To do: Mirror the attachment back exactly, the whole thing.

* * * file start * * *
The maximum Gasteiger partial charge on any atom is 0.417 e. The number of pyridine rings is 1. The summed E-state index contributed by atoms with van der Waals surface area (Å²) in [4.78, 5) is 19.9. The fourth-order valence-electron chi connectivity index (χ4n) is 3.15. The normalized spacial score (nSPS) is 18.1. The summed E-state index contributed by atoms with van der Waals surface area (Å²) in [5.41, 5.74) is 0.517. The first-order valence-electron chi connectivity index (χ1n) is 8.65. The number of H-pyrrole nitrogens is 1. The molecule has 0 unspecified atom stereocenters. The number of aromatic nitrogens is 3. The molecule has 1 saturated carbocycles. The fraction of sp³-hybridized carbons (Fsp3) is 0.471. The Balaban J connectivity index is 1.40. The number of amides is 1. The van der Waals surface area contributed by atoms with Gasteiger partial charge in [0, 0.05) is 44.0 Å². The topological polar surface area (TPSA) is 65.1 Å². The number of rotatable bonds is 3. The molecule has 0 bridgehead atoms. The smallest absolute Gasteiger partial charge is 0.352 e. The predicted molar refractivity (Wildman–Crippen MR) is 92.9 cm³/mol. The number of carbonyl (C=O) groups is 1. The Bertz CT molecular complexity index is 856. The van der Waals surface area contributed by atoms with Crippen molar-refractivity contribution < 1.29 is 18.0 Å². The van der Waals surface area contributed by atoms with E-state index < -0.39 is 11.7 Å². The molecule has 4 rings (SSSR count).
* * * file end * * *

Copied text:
The maximum Gasteiger partial charge on any atom is 0.417 e. The number of pyridine rings is 1. The summed E-state index contributed by atoms with van der Waals surface area (Å²) in [4.78, 5) is 19.9. The fourth-order valence-electron chi connectivity index (χ4n) is 3.15. The normalized spacial score (nSPS) is 18.1. The summed E-state index contributed by atoms with van der Waals surface area (Å²) in [5.41, 5.74) is 0.517. The first-order valence-electron chi connectivity index (χ1n) is 8.65. The number of H-pyrrole nitrogens is 1. The molecule has 0 unspecified atom stereocenters. The number of aromatic nitrogens is 3. The molecule has 1 saturated carbocycles. The fraction of sp³-hybridized carbons (Fsp3) is 0.471. The Balaban J connectivity index is 1.40. The number of amides is 1. The van der Waals surface area contributed by atoms with Gasteiger partial charge in [0, 0.05) is 44.0 Å². The topological polar surface area (TPSA) is 65.1 Å². The number of rotatable bonds is 3. The molecule has 0 bridgehead atoms. The smallest absolute Gasteiger partial charge is 0.352 e. The predicted molar refractivity (Wildman–Crippen MR) is 92.9 cm³/mol. The number of carbonyl (C=O) groups is 1. The Bertz CT molecular complexity index is 856. The van der Waals surface area contributed by atoms with Crippen molar-refractivity contribution < 1.29 is 18.0 Å². The van der Waals surface area contributed by atoms with E-state index < -0.39 is 11.7 Å². The molecule has 4 rings (SSSR count).